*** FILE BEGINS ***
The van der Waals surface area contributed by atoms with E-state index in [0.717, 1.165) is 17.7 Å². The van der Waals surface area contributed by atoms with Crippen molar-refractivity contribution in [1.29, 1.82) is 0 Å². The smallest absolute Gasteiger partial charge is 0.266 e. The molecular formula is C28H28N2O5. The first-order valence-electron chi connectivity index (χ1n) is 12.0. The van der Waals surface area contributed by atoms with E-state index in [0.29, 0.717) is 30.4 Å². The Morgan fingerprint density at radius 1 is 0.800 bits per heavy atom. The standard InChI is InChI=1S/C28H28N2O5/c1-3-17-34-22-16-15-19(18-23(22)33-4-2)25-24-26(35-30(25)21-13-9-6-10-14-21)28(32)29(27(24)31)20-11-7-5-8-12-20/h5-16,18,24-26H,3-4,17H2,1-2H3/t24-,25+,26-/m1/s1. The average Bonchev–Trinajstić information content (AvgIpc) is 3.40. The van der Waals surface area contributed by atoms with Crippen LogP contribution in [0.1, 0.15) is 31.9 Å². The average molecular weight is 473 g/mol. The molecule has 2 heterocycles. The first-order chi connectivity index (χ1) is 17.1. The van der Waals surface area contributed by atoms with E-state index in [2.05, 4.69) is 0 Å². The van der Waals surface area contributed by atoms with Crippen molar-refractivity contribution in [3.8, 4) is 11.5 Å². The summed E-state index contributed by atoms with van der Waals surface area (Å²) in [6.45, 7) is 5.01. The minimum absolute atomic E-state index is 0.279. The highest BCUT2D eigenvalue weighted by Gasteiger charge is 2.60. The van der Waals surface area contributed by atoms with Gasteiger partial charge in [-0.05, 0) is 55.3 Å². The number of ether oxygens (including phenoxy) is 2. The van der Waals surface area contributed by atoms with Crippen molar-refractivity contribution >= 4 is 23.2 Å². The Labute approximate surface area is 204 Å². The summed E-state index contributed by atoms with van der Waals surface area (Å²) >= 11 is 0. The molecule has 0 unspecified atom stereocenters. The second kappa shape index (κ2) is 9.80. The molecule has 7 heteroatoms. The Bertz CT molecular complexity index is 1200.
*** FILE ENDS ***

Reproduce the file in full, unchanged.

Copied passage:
The van der Waals surface area contributed by atoms with E-state index in [0.717, 1.165) is 17.7 Å². The van der Waals surface area contributed by atoms with Crippen molar-refractivity contribution in [1.29, 1.82) is 0 Å². The smallest absolute Gasteiger partial charge is 0.266 e. The molecular formula is C28H28N2O5. The first-order valence-electron chi connectivity index (χ1n) is 12.0. The van der Waals surface area contributed by atoms with E-state index in [0.29, 0.717) is 30.4 Å². The Morgan fingerprint density at radius 1 is 0.800 bits per heavy atom. The standard InChI is InChI=1S/C28H28N2O5/c1-3-17-34-22-16-15-19(18-23(22)33-4-2)25-24-26(35-30(25)21-13-9-6-10-14-21)28(32)29(27(24)31)20-11-7-5-8-12-20/h5-16,18,24-26H,3-4,17H2,1-2H3/t24-,25+,26-/m1/s1. The average Bonchev–Trinajstić information content (AvgIpc) is 3.40. The van der Waals surface area contributed by atoms with Crippen LogP contribution in [0.1, 0.15) is 31.9 Å². The average molecular weight is 473 g/mol. The molecule has 2 heterocycles. The first-order chi connectivity index (χ1) is 17.1. The van der Waals surface area contributed by atoms with E-state index in [2.05, 4.69) is 0 Å². The van der Waals surface area contributed by atoms with Crippen molar-refractivity contribution in [3.8, 4) is 11.5 Å². The summed E-state index contributed by atoms with van der Waals surface area (Å²) in [6.45, 7) is 5.01. The minimum absolute atomic E-state index is 0.279. The highest BCUT2D eigenvalue weighted by Gasteiger charge is 2.60. The van der Waals surface area contributed by atoms with Gasteiger partial charge in [-0.05, 0) is 55.3 Å². The number of ether oxygens (including phenoxy) is 2. The van der Waals surface area contributed by atoms with Crippen molar-refractivity contribution >= 4 is 23.2 Å². The Labute approximate surface area is 204 Å². The summed E-state index contributed by atoms with van der Waals surface area (Å²) >= 11 is 0. The molecule has 0 unspecified atom stereocenters. The second kappa shape index (κ2) is 9.80. The molecule has 7 heteroatoms. The Bertz CT molecular complexity index is 1200.